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Lauzon's win caps night of submissions

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TAMPA, Fla. – One week after a card that featured eight decisions and no submissions, Saturday night's UFC show could be turned into a one-night DVD release called "Ultimate Submissions."

Joe Lauzon (18-4) topped a night which featured six submission endings in 10 matches, stopping Jeremy Stephens (16-4) in the main event at 4:43 of the second round with an armbar.

Lauzon fought like a lighter weight Japanese fighter, with slick ground work, constantly going for submissions and not being afraid of losing position. He even went for a flying scissors takedown into an ankle lock attempt early in the fight, but Stephens was able to escape.

Stephens opened Lauzon up in the second round with elbows, and went for a choke. Lauzon made an escape from underneath, maneuvered into the mount and finally finished with an armbar. UFC awarded Lauzon a $30,000 bonus for best submission on night with a lot of competition for the award.

"I'm really big into computers," said Lauzon. "I used to watch highlights all day. I love that [Japanese] style. They may not always be the best fighters, but I think they have the best fight."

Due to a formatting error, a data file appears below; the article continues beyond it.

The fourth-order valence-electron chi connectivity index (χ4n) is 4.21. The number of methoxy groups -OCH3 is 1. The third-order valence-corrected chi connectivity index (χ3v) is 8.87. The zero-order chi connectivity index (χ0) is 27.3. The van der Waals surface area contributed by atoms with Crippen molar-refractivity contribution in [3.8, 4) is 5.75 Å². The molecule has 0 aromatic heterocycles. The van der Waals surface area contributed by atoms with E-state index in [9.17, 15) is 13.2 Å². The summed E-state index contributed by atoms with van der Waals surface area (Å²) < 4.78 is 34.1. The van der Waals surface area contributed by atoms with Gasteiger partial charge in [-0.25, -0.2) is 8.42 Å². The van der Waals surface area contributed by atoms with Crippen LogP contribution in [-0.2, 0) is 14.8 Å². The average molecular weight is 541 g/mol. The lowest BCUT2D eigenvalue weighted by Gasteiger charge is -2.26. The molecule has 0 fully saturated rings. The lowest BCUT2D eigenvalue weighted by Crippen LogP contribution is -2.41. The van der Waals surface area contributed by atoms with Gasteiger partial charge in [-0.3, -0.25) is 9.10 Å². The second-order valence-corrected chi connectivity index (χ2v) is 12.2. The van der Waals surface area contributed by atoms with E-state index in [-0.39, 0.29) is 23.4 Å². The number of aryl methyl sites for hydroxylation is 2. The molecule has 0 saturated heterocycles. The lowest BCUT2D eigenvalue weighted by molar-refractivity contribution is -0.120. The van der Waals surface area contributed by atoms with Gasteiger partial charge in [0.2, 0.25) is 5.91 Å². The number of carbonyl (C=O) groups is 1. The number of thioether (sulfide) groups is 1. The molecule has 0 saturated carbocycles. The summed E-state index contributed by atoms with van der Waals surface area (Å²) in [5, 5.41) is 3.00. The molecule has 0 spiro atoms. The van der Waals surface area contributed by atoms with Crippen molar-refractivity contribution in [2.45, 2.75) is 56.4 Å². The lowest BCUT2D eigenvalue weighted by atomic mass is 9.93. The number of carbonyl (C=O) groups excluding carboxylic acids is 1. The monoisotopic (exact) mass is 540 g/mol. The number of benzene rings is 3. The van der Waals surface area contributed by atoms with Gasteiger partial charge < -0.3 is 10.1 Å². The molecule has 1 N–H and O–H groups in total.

The back-and-forth nature of the main event saw the near-sellout crowd of 7,596 at the University of South Florida Sun Dome stomping the floor with excitement.

Lauzon was originally slated to face Hermes Franca in the main event, but Franca tore his ACL two weeks ago in training, so Stephens, his training partner, stepped in.

Both Lauzon and Franca had been civil in the buildup, but after Franca pulled out, Lauzon on the Internet wished him the best of luck, and suddenly Franca turned on him, saying Lauzon was lucky he got hurt and then saying how he saw Lauzon's younger brother Dan's fight on the Jan. 24 Affliction show and he wasn't any good.

"I think he talked a lot of trash for a guy who backed out of the fight," said Lauzon. "I didn't say anything bad about him. I think he's a bigger name. When I started training, I used to be a big fan of Hermes but now I'd like to fight him."

The most hype leading into the show was for Cain Velasquez (5-0), a two-time All-American wrestler with great hand speed for a heavyweight and conditioning that is almost legendary inside the industry.

He had his toughest test to date as he was taken into the second round for the first time in his career by 246-pound powerhouse Denis Stojnic (12-2) of Bosnia-Herzegovina.

Velasquez had no problems with his streak of first round wins ending.

"I was thinking I needed ring time," he said. "I was looking for a guy who could give me that."

Stojnic, from the Golden Glory kickboxing team in Holland, and with a background in sambo, was shut down in both of his specialties, but proved to be able to take punishment.

Velasquez, who joked after the match about Stojnic's hard head, connected with hard punches and knees down the center to the face while standing in the first round, noting the game plan was to keep the fight standing early and go for angles.